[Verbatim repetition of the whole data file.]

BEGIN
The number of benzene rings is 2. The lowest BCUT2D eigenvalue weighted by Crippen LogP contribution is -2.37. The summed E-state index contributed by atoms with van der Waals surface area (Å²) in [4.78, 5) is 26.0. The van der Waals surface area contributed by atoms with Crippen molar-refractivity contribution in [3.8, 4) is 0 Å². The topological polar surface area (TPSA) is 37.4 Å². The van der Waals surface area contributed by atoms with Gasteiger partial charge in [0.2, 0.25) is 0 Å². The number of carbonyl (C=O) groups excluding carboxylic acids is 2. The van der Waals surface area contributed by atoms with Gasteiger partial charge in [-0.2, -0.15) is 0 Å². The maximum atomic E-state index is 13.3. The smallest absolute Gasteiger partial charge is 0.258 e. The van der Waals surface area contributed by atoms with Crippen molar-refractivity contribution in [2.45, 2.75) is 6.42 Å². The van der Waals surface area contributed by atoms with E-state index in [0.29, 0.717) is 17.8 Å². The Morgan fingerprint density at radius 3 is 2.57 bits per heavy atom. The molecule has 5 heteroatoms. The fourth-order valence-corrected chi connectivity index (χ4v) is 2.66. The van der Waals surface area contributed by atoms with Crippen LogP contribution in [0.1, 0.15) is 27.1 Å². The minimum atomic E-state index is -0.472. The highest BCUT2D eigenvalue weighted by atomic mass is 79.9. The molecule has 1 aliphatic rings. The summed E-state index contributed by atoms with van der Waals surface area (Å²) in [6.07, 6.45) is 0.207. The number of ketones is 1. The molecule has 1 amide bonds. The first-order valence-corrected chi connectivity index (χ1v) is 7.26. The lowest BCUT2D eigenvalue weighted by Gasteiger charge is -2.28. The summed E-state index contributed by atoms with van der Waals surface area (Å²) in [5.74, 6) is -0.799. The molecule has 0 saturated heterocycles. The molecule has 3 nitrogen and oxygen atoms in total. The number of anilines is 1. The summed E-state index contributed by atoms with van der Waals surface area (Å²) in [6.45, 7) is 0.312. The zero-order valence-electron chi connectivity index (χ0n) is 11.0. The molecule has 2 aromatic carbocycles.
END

The number of benzene rings is 2. The lowest BCUT2D eigenvalue weighted by Crippen LogP contribution is -2.37. The summed E-state index contributed by atoms with van der Waals surface area (Å²) in [4.78, 5) is 26.0. The van der Waals surface area contributed by atoms with Crippen molar-refractivity contribution in [3.8, 4) is 0 Å². The topological polar surface area (TPSA) is 37.4 Å². The van der Waals surface area contributed by atoms with Gasteiger partial charge in [0.2, 0.25) is 0 Å². The number of carbonyl (C=O) groups excluding carboxylic acids is 2. The van der Waals surface area contributed by atoms with Gasteiger partial charge in [-0.2, -0.15) is 0 Å². The maximum atomic E-state index is 13.3. The smallest absolute Gasteiger partial charge is 0.258 e. The van der Waals surface area contributed by atoms with Crippen molar-refractivity contribution in [2.45, 2.75) is 6.42 Å². The van der Waals surface area contributed by atoms with E-state index in [0.29, 0.717) is 17.8 Å². The Morgan fingerprint density at radius 3 is 2.57 bits per heavy atom. The molecule has 5 heteroatoms. The fourth-order valence-corrected chi connectivity index (χ4v) is 2.66. The van der Waals surface area contributed by atoms with Crippen LogP contribution in [0.1, 0.15) is 27.1 Å². The minimum atomic E-state index is -0.472. The highest BCUT2D eigenvalue weighted by atomic mass is 79.9. The molecule has 1 aliphatic rings. The summed E-state index contributed by atoms with van der Waals surface area (Å²) in [6.07, 6.45) is 0.207. The number of ketones is 1. The molecule has 1 amide bonds. The first-order valence-corrected chi connectivity index (χ1v) is 7.26. The lowest BCUT2D eigenvalue weighted by Gasteiger charge is -2.28. The summed E-state index contributed by atoms with van der Waals surface area (Å²) in [5.74, 6) is -0.799. The molecule has 0 saturated heterocycles. The molecule has 3 nitrogen and oxygen atoms in total. The number of anilines is 1. The summed E-state index contributed by atoms with van der Waals surface area (Å²) in [6.45, 7) is 0.312. The zero-order valence-electron chi connectivity index (χ0n) is 11.0. The molecule has 2 aromatic carbocycles.